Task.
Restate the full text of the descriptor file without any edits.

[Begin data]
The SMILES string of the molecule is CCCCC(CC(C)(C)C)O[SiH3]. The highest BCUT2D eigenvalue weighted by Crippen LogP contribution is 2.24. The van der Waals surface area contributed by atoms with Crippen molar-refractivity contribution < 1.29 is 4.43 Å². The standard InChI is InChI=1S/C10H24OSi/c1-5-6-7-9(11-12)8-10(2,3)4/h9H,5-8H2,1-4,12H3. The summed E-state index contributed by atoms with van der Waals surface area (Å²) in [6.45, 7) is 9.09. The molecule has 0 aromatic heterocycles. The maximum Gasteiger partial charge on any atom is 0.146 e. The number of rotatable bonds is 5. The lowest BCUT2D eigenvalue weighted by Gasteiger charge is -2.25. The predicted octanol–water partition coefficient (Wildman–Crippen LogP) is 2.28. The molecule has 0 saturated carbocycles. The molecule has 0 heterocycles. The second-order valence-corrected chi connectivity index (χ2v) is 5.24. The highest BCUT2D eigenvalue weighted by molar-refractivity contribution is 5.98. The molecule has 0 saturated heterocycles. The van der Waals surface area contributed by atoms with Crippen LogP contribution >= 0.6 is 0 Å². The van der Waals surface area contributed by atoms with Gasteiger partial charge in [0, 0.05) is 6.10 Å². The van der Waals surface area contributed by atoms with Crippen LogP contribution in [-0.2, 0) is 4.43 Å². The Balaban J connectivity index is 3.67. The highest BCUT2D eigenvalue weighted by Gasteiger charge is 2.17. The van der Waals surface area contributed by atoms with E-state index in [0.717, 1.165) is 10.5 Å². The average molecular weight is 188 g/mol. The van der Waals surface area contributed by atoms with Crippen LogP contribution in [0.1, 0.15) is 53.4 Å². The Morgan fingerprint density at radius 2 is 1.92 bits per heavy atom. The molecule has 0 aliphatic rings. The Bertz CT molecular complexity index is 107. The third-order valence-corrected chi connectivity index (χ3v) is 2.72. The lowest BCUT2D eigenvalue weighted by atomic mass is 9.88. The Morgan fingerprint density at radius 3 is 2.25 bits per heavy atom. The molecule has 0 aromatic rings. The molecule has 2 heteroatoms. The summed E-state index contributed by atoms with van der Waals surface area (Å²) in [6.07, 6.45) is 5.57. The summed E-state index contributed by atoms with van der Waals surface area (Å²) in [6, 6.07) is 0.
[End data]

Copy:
The SMILES string of the molecule is CCCCC(CC(C)(C)C)O[SiH3]. The highest BCUT2D eigenvalue weighted by Crippen LogP contribution is 2.24. The van der Waals surface area contributed by atoms with Crippen molar-refractivity contribution < 1.29 is 4.43 Å². The standard InChI is InChI=1S/C10H24OSi/c1-5-6-7-9(11-12)8-10(2,3)4/h9H,5-8H2,1-4,12H3. The summed E-state index contributed by atoms with van der Waals surface area (Å²) in [6.45, 7) is 9.09. The molecule has 0 aromatic heterocycles. The maximum Gasteiger partial charge on any atom is 0.146 e. The number of rotatable bonds is 5. The lowest BCUT2D eigenvalue weighted by Gasteiger charge is -2.25. The predicted octanol–water partition coefficient (Wildman–Crippen LogP) is 2.28. The molecule has 0 saturated carbocycles. The molecule has 0 heterocycles. The second-order valence-corrected chi connectivity index (χ2v) is 5.24. The highest BCUT2D eigenvalue weighted by molar-refractivity contribution is 5.98. The molecule has 0 saturated heterocycles. The van der Waals surface area contributed by atoms with Crippen LogP contribution >= 0.6 is 0 Å². The van der Waals surface area contributed by atoms with Gasteiger partial charge in [0, 0.05) is 6.10 Å². The van der Waals surface area contributed by atoms with Crippen LogP contribution in [-0.2, 0) is 4.43 Å². The Balaban J connectivity index is 3.67. The highest BCUT2D eigenvalue weighted by Gasteiger charge is 2.17. The van der Waals surface area contributed by atoms with E-state index in [0.717, 1.165) is 10.5 Å². The average molecular weight is 188 g/mol. The van der Waals surface area contributed by atoms with Crippen LogP contribution in [0.1, 0.15) is 53.4 Å². The Morgan fingerprint density at radius 2 is 1.92 bits per heavy atom. The molecule has 0 aliphatic rings. The Bertz CT molecular complexity index is 107. The third-order valence-corrected chi connectivity index (χ3v) is 2.72. The lowest BCUT2D eigenvalue weighted by atomic mass is 9.88. The Morgan fingerprint density at radius 3 is 2.25 bits per heavy atom. The molecule has 0 aromatic rings. The molecule has 2 heteroatoms. The summed E-state index contributed by atoms with van der Waals surface area (Å²) in [6.07, 6.45) is 5.57. The summed E-state index contributed by atoms with van der Waals surface area (Å²) in [6, 6.07) is 0.